If you were in a fight then things would have gone very lucky if you were able to break the leg like that. The first videos reminds me of lessons that I've learned from doing tons of stance training. Always bend the knees. The reason I say I learned it in stance training is because stance training made it a habit for me to have my knees bent. In short. Stance training says bend knees. If he had knee bent, then it would have injured the guy jumping guard. A solid horse stance would have opened the opportunity to smash his opponent on his knee and would have prevented the top heavy lean caused by standing up too straight.

    If you look at the injured participant, you can see that he locked his knees multiple times before accident. Here's the count of his locked knee habit.
    @ 0:01
    @ 0:05 twice at @ 0:05. First single leg and then both legs with locked knee.
    @ 0:06 again both knees lock.
    @ 0:10 both knees lock
    @ 0:14 instead of sitting he locks both of his knees again. Resulting in the break

    Once he felt that he was in trouble, he should have either started to sit into a stance or smash down on his opponent by giving up his stance. Locked knees are a Sin and will get you in all sorts of trouble.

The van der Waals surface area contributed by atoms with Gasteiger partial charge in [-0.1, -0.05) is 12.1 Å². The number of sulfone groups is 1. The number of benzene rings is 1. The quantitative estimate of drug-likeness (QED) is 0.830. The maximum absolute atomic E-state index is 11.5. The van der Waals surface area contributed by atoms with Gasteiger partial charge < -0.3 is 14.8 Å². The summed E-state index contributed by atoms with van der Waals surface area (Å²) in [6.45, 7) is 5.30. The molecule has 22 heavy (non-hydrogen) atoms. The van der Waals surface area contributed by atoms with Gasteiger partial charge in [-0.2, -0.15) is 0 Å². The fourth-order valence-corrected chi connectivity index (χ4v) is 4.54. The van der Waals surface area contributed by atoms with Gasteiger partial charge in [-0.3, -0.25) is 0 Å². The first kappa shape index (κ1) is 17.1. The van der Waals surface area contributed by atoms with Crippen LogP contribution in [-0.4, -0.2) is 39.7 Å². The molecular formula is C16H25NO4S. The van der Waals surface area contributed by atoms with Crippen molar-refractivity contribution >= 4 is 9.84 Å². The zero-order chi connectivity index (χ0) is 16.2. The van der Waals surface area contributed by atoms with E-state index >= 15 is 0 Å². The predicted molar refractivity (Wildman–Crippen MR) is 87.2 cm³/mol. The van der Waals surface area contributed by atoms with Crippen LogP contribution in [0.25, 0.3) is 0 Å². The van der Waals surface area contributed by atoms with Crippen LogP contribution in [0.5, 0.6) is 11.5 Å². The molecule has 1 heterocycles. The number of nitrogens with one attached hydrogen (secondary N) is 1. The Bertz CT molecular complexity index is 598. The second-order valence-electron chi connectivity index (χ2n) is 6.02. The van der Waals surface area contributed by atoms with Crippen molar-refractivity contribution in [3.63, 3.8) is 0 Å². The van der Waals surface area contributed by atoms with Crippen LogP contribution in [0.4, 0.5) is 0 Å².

Second Video:
    The Second video was a little better. In that the woman in white was already in a good position to be in a horse stance. However, her horse stance was one knee bent and the other straight. It was as if she tried to back away while in horse by pushing off on her right leg instead of staying in the stance. Pushing off on her right leg is what made that leg vulnerable.

    Third Video
    Horse stance structure is broken. I can't tell what's going on with the feet positioning but it looks like the structure on the left is broken first making the right vulnerable. When training horse stance many are taught to push outward in the same direction that the knee gave out. Being that his left foot structure was not stable, there was probably very little that he could have done, assuming that he was actually trying to get into a horse stance and not trying to do something else. CMA guys love their stances, except for Kung Fu Wang. lol.
     
  6. JowGaWolf

    JowGaWolf Grandmaster

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    In sports BJJ and in other forms of grappling sports, this is illegal. According to the Gracies there is a way to do it that prevents from being slammed, but it just seems like the risk is greater than the reward especially if someone reads what you are trying to do. Size and strength also make a difference. Not everyone has the leg strength or the back strength to counter it.